His response to your question, for example, is just plain patootie.
He has been told multiple times the X-Copy utility can *not* result in a
bootable clone,
yet he blithely insists on regurgitating the same garbage over and over
again.

You can trust Anna -- she is one sharp cookie.
Steve
 
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S

Sensitive New Age Thug

:

Andrew E. knows enough factoids to appear *knowledgeable* to people who are
not computer gurus.
Of his dozens of posts, I have only seen *one* that was quasi correct.
Some of his responses, if followed, would result in catastrophe.
His response to your question, for example, is just plain patootie.
He has been told multiple times the X-Copy utility can *not* result in a
bootable clone,
yet he blithely insists on regurgitating the same garbage over and over
again.

You can trust Anna -- she is one sharp cookie.
Steve


Thanks again, Steve,

I was somewhat doubtful about Andrew's advice, because it is contrary to
other information I had seen, from more reliable sources.

Assuming all you say about Andrew is correct, is there a mechanism to ban
him? It's sort of scary he can give potentially disastrous advice on these
forums. People really depend on them.

Cheers,

Tim
 
K

Ken Blake, MVP

:




Thanks again, Steve,

I was somewhat doubtful about Andrew's advice, because it is contrary to
other information I had seen, from more reliable sources.

Assuming all you say about Andrew is correct,


If you need corroboration, what Steve says is *absolutely* correct.
What Andrew E. says is occasionally (but rarely) correct. It is often
downright wrong, and often dangerous. It is often misleading.

The best thing you can say about his postings is that his grasp of
English grammar and usage is so poor that his messages are often
almost incomprehensible. They are therefore less likely to cause
problems for people who are unable to follow his advice because they
can't understand it.

is there a mechanism to ban
him? It's sort of scary he can give potentially disastrous advice on these
forums. People really depend on them.



This is a public newsgroup. Anyone can post here, giving any answer he
wants. Andrew E.'s responses are almost always wrong, but he has no
monopoly on giving out misinformation here; many others do
too--although very few are wrong as often as he is.

When using this or any other newsgroup, it's always important to know
who you're getting advice from and whether that advice can be trusted.
The best way to do that is not just to pop in with a question now and
then, but to hang around for a while. If you spend a little time here,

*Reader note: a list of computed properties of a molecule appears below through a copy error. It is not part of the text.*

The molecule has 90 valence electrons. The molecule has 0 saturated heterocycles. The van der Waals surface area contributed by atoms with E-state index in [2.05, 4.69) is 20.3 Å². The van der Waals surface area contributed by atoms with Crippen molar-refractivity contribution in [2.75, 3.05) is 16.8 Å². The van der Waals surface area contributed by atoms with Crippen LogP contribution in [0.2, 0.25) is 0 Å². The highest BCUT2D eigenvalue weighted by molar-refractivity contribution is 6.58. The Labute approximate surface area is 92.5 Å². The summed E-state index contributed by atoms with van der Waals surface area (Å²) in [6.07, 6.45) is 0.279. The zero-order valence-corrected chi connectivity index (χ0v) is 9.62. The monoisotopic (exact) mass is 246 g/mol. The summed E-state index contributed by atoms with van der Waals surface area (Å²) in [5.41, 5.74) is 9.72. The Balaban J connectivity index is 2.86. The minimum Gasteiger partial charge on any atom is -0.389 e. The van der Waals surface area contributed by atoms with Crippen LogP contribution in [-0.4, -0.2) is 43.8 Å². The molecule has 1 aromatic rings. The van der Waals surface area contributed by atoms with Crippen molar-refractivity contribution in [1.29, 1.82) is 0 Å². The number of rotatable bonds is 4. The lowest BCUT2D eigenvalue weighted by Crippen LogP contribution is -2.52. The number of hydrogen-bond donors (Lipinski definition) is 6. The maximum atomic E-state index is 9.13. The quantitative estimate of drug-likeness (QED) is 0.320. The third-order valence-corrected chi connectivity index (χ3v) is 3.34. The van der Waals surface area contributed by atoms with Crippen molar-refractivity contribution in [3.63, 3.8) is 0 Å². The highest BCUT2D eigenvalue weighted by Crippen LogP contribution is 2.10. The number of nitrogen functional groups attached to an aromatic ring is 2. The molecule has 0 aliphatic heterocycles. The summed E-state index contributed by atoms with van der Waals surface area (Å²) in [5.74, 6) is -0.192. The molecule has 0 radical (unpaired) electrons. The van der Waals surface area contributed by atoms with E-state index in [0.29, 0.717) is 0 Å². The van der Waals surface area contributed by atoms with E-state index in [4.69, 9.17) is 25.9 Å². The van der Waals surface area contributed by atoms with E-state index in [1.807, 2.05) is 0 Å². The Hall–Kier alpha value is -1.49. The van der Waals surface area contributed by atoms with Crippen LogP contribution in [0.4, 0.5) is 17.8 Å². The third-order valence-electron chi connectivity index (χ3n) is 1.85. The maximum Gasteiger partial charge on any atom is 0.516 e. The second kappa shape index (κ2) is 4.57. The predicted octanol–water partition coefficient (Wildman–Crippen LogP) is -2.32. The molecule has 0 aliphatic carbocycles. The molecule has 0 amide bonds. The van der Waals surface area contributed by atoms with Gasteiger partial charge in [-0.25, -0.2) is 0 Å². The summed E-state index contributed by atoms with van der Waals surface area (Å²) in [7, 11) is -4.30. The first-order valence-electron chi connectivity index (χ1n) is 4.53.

you will quickly find out who knows what he's talking about and who
doesn't.
 
S

Sensitive New Age Thug

:
--snip--
This is a public newsgroup. Anyone can post here, giving any answer he
wants. Andrew E.'s responses are almost always wrong, but he has no
monopoly on giving out misinformation here; many others do
too--although very few are wrong as often as he is.


Oh. Huh. I always thought this is a MS sponsored web-based forum. It now
seems that the web forum is a mirror for a usenet newsgroup.

There ought to be a way to ban Andrew. Maybe it's time for MS to cut the
cord to usenet. Seems like most people have abandoned it because of spam,
flame wars and other nonsense. I used to be a heavy usenet user. Not for
several years now.

Or maybe MS could add another feature to the web site, to accompany "Did
this post answer the question?" I.e., "Did this post seem malicious or
dangerously misguided?" Just a thought.

Tim
 
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K

Ken Blake, MVP

:
--snip--


Oh. Huh. I always thought this is a MS sponsored web-based forum. It now
seems that the web forum is a mirror for a usenet newsgroup.


Yes. It always has been.

There ought to be a way to ban Andrew.


I don't agree. As much as I hate the misinformation he spreads, I am
in favor of providing free access here to anyone. Censorship would
ultimately hurt all of us.

One of the best things about newsgroups like these is that all posts
are subject to public scrutiny. When you say something stupid, or even
just wrong, there's always someone to correct you. So Andrew E.'s
misinformation seldom gets left to stand as if it were right. That
kind of correction is much better than censorship, in part because it
applies equally to all of us, and there is nobody here who doesn't
make a mistake every now and then.

Maybe it's time for MS to cut the
cord to usenet.


Ugh! Much better the other way around, as far as I'm concerned.

Seems like most people have abandoned it because of spam,
flame wars and other nonsense.


The amount of that is exactly the same whether it's web-based or
Usenet-based. If you read messages here with the web-based interface
and I read them with my newsreader, we both see the same messages.

As far as I'm concerned, using a newsreader is far and away a better
way to participate here than by using the slow, clunky web interface.